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'Dead' father 'innocent until proven guilty', says the new Lord Lucan

Published 03/02/2016

George Bingham arriving at court for a hearing over his application to obtain a death certificate for his father, Lord Lucan
George Bingham arriving at court for a hearing over his application to obtain a death certificate for his father, Lord Lucan

The only son of missing peer Lord Lucan has spoken for the need to move on now he has been granted a death certificate 42 years after his father vanished.

Lord George Bingham - now the 8th Earl of Lucan - applied for a declaration under the Presumption Of Death Act, which came into effect in 2014, so he could inherit the title.

His father vanished after nanny Sandra Rivett was found murdered at the family home in London on November 7 1974.

At London's High Court on Wednesday, Mrs Justice Asplin said that none of Lord Lucan's family members or closest friends had seen or heard from him, or had any reason to believe he was still alive.

Agreeing that the evidence all pointed in one direction, she said she was satisfied that the missing peer had not been known to be alive for a period of at least seven years.

Afterwards, Lord Bingham said: "My own personal view, and it was one I took as an eight-year-old boy, is that he has unfortunately been dead since that time.

"In the circumstances I would think it possible that he saw his life at an end, regardless of guilt or otherwise.

"Being dragged through the courts and the media would have destroyed his personal life, his career and the chances of getting the custody of his children back.

"And that may well have pushed a man to end his own life, but I have no idea."

He added that the title was his legal right and he would be adopting it immediately.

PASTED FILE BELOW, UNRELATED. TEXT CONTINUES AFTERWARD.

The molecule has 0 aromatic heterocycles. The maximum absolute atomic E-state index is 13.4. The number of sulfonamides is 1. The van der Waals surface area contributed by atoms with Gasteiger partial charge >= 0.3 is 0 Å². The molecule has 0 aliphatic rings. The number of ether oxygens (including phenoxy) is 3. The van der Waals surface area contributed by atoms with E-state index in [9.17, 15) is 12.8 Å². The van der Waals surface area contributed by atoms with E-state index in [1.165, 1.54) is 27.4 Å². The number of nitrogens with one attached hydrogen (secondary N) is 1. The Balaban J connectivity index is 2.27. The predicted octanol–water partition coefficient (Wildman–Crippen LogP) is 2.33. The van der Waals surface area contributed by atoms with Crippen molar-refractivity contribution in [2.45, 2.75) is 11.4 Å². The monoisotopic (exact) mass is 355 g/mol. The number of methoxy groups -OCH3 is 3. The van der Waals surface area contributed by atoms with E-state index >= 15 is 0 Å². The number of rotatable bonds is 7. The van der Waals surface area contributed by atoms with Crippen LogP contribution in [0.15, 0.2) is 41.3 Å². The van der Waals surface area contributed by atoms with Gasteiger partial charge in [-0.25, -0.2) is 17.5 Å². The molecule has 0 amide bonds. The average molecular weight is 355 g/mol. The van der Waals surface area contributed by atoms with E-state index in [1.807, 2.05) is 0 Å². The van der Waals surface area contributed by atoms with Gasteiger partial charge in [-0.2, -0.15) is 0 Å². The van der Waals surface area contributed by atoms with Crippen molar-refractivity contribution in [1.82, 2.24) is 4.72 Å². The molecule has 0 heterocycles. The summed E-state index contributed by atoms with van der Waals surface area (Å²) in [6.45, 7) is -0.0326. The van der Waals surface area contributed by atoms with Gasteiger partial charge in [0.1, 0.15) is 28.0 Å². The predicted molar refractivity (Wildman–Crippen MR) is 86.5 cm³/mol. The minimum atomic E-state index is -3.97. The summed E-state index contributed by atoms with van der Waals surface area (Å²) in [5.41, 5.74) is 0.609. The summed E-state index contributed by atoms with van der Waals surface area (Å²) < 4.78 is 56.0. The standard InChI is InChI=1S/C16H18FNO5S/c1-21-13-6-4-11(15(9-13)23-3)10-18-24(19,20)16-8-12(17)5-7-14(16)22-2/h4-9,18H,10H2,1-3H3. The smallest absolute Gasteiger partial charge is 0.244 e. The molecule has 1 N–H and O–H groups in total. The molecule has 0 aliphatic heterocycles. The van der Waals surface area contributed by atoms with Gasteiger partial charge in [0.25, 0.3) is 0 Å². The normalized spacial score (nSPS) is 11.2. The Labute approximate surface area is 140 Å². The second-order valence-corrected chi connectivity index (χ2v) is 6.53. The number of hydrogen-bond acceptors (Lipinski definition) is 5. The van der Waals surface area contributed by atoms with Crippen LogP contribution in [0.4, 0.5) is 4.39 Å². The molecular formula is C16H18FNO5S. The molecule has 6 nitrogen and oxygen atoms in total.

Expressing his sympathy with Ms Rivett's son, Neil Berriman, he said: "Our family has no idea how our own father, my father, met his own end and whether he did so at his own hand or the hand of others on that fateful evening. It is a mystery, and it may well remain that way forever.

"I would ask, with a very quiet voice, for everyone to consider a person did die here in terrible circumstances, and a family lost a father.

"We, none of us, know actually what happened, nor will we ever. And as a British person, I still prefer to consider a person innocent until proven guilty in a court of law.

"Nonetheless I am very pleased with the result that we achieved today."

He continued: "To some extent it has been a bit of a jaunt, at other times it has been very difficult.

"I would be very grateful if we all moved on and found another Loch Ness Monster out there."

But Mr Berriman said: "This is closure and a time to move on for him and his family. I can understand that he wants to move on with his life but for me this is something, at this moment, that cannot happen.

"I do feel and hope that the Lucan mystery will come to a possible end in 12-14 months time, through various new evidence and lines of inquiries."

He added: " But at the end we have to get to the truth and justice for Sandra. A horrible death, a young woman beaten - my mother."

Even though Lord Lucan was officially declared dead by the High Court in 1999, there have been reported sightings in Australia, Ireland, Africa and New Zealand, and even claims that he fled to India and lived life as a hippy called "Jungly Barry".

Lord Bingham argued that the 1999 declaration had not proved death "for all purposes" and the new Presumption Of Death Act allowed for a "more complete process".

On the night of the peer's disappearance, the nanny's attacker also turned on Lord Bingham's mother, Lady Lucan, beating her severely before she managed to escape and raise the alarm at a nearby pub.

Lord Lucan's car was found abandoned and soaked in blood in Newhaven, East Sussex, and an inquest jury declared him the killer a year later.

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